A small-time thief steals a car and impulsively murders a motorcycle policeman. Wanted by the authorities, he reunites with a hip American journalism student and attempts to persuade her to run away with him to Italy.
In the near future, leftist writer Paula goes from Paris to the French town of Atlantic-Cité when she learns of the death of a former colleague and lover, Richard P. Is she there to ... See full summary »
Lemmy Caution, an American private-eye, arrives in Alphaville, a futuristic city on another planet. His very American character is at odds with the city's ruler, an evil scientist named Von Braun, who has outlawed love and self-expression.Written by
Gene Volovich <email@example.com>
The line by Alpha60 that begins "Time is the substance of which I am made" is paraphrased from the 1946 essay "A New Refutation of Time" by famous Argentinean writer and fantasist Jorge Luis Borges, which reads: "Our destiny is not frightful by being unreal; it is frightful because it is irreversible and iron-clad. Time is the substance I am made of. Time is a river which sweeps me along, but I am the river; it is a tiger which destroys me, but I am the tiger; it is a fire which consumes me, but I am the fire. The world, unfortunately, is real; I, unfortunately, am Borges." See more »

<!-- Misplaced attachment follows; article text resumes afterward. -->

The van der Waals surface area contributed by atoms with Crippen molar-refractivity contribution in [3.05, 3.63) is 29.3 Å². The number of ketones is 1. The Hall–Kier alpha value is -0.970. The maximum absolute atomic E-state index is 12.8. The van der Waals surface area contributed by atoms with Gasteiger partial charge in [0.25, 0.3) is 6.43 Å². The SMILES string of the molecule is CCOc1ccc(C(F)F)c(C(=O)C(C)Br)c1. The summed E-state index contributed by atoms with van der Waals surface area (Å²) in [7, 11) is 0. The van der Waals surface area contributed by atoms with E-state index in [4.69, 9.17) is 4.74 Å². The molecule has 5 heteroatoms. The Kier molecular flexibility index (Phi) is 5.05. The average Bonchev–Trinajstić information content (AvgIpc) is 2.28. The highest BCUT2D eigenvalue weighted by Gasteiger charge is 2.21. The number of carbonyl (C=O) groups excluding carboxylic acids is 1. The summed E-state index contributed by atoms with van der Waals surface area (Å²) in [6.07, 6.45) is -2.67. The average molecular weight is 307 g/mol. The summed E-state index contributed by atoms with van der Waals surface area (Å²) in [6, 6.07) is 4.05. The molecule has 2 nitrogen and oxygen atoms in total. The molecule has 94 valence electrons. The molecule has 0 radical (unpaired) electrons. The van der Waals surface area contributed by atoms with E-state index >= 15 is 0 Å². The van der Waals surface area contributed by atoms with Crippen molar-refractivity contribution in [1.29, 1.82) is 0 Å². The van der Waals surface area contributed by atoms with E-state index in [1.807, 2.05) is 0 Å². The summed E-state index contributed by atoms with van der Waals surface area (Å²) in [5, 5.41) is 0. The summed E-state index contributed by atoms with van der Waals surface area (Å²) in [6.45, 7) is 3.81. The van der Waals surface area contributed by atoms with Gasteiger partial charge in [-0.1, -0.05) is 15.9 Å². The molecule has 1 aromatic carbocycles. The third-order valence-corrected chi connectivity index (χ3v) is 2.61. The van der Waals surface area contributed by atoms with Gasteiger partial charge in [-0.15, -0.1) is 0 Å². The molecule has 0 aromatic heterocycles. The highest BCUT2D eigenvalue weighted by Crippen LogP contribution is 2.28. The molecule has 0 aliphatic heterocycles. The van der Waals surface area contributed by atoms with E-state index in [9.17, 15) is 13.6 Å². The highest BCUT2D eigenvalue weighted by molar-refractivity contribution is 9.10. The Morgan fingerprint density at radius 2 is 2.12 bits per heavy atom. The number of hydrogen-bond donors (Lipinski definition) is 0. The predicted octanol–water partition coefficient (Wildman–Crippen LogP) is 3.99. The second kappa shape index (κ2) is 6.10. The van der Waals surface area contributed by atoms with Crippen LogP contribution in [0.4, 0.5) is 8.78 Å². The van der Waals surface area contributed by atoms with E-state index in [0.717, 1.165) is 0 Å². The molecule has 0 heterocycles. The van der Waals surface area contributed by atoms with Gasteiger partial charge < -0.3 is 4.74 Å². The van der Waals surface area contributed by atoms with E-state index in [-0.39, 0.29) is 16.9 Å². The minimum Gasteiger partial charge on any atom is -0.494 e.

Towards the beginning, the term "light years" is used as if it were a measure of time, when actually it is a measure of distance. See more »
Natacha Von Braun:
Your voice, your eyes, your hands, your lips. Our silences, our words. Light that goes, light that returns. A single smile between us. In quest of knowledge, I watched the night create day while we seemed unchanged. O beloved of all, beloved of one alone, your mouth silently promised to be happy. Away, away, says hate; closer, closer, says love. A caress leads us from our infancy. Increasingly I see the human form as a lover's dialogue. The heart has but one mouth. Everything by chance. All ...
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In the original version, the beginning credits flash one line at a time, each one scanning across the screen just below the last. See more »
Alphaville is an attack on the syndrome of Science Fiction films full of flash and color but devoid of ideas. They intentionally took an "Our Town" attitude toward special effects -- e.g. driving along in a car, with dialog indicating that they're in a spaceship; commenting on how beautiful the stars look when you can't see anything but the glare of streetlights, and so on. If there's a problem with this movie, it's that the ideas themselves are perhaps not really all that strong; the notion of a dystopian city ruled by an all powerful computer just doesn't seem that heavy, not even taken as some sort of symbolic allegory; but on the whole I think SF cinema would be in much better shape if it had learned the lesson of Alphaville (think "La Jette"). Minimalism is not a crime, which is why I find it very annoying that I need to babble for another couple of lines to convince IMDb.com that I've said enough to be worth logging as a movie review.
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